Alder Commons uses iterative community practices (aka emergent strategies) to do our best to constantly adapt and improve according to the changing needs of the community. This is the case on an organizational level, on a program-specific level, and on a personal level. In that spirit, this resource is subject to change!
When we meet as a group, we practice the following Community Agreements:
- Acknowledge and tend to the impact we have on others, regardless of our intent
- “Give space, take space”: be aware of how much space in a conversation we are taking, and leave plenty of space for others to contribute; use Stack in bigger meetings to keep track of whose turn it is to speak
- Treat ourselves and others with dignity and respect
- “What’s shared here stays here, what’s learned here leaves here”: uphold confidentiality while sharing with others what we’ve learned
- Lead with curiosity and openness
- Speak from the “I”
- Challenge assumptions, especially our own
Alder Commons uses tools from the Agile Learning Center network, as well as basic sociocratic principles to engage in collective decision-making as a group.
Sociocracy is a governance system, just like democracy or corporate governance methods. It’s best suited for organizations that want to self-govern based on the values of equality. — Sociocracy For All
These tools and practices show up at Alder Commons meetings in the following ways:
- Not “majority rules” but instead a consent-based system to try things out
- For each new practice we ask: Is this new practice safe enough to try and good enough for now?
- Fingers of Five to communicate consent (see below)
- Community-run Meetings, instead of Facilitator-run Meetings
- Use of an ongoing Community Awareness Board
We use Fingers of Five (also known as Fist to Five) to signal consent in a group setting. If there are community members showing a number of fingers equal to “0”, “1”, or “2” (meaning that they do not consent to moving forward), we take time as a group to hear from them, so that their concerns can be addressed and the suggested practice can be altered.
At each All-Members Meeting, we check in as a community about some things that are going well, not going well, and/or need improvement. We ask that Members share this awareness ahead of time using the physical Community Awareness Board (see sections below) located in the lounge, by getting in touch with a Staff Member, by filling out our Bring a Community Awareness Google Form, or by contacting the Culture Committee.
The Culture Committee meets quarterly ahead of the All-Members Meeting to review the submitted awarenesses and come up with proposals for new practices to be discussed as a group.
This is where you write something down that’s not working well.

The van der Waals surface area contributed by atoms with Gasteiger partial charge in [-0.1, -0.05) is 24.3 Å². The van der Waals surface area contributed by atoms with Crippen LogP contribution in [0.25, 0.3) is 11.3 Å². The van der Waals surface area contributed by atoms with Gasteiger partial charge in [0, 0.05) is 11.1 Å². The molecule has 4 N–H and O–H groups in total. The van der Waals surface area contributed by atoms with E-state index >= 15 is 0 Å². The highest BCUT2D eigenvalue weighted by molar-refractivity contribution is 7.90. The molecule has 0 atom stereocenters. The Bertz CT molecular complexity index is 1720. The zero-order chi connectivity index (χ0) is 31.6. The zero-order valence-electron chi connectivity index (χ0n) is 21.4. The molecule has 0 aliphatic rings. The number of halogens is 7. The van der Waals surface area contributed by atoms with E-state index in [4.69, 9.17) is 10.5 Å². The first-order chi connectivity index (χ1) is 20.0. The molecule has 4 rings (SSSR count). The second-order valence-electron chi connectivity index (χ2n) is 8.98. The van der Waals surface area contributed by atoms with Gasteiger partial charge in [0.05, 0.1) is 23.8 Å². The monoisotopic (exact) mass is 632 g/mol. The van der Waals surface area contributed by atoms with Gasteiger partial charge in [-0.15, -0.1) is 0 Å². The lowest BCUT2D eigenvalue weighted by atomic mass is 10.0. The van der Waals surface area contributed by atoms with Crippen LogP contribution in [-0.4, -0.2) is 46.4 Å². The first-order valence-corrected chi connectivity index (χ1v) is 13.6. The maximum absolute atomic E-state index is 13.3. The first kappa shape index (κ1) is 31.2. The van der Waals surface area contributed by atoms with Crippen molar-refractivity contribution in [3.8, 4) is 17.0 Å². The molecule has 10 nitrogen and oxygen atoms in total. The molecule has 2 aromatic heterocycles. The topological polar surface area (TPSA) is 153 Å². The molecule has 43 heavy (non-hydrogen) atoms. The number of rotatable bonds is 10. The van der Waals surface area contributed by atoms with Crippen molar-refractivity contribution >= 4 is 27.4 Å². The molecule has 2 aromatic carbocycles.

Ex: Doors left propped open overnight
This is where you explain why this is important.
Ex: Safety and security
This is where we write what we have collectively decided to try out. For each new practice we must get consent from the group that it is 1) Safe enough to try, and 2) Good enough for now.
Ex: If you propped it open, close it, or else pass that responsibility to someone else. If you’re the last to leave, check that all the doors are closed.
In the weeks that follow, and at the next All-Members Meeting, this is where we share how the new practice is going, and if it needs to stay as a new practice, or get changed in any way.
Ex: Going well, it has been weeks since the door has been propped open overnight, good job yay
Progressive Stacking Order (PSO) is a format that allows marginalized voices to be recognized and to speak first. Black, Indigenous, and other People of Color (BIPOC) voices are the most marginalized people in America. Their voices are ignored in educational and professional settings, which are primarily white-dominant spaces. — Race Talks PDX
At Alder Commons All-Members Meetings when we’re discussing new Community Awarenesses, we first invite representatives from the Affinity Groups (see below) to speak first if they would like, then we open up the floor to the rest of the community.
An affinity group is a designated safe space where everyone in that group shares a particular identity.
Alder Commons promotes and helps facilitate several affinity groups, though as the community grows we imagine the number of affinity groups will also grow. If a Member is interested in joining one or more of these groups, or they’d like to start a different affinity group, Staff is available for support. Our affinity groups currently include:
- BIPOC Affinity Group
- Youth Affinity Group
- Jewish Affinity Group
In addition to affinity groups, Members are encouraged to self-organize and form groups related to their interests, as well as join existing volunteer groups. Some of our groups include:
- Culture Committee
- Library Committee
- Anti-Racist White Learning Group
- Space-Use Committee
- In-Kind Donations Committee
- Abolition Learning Group
- Garden Group
- Anime Club
Alder Commons is committed to iterative community practices that change according to the needs of the community. Please do not hesitate to give the Staff feedback either directly, or via our Anonymous Feedback Form (also linked at the bottom of the website). There is also an in-person suggestion box in the entryway of Alder Commons, and Members can submit feedback through another online Member Feedback Form.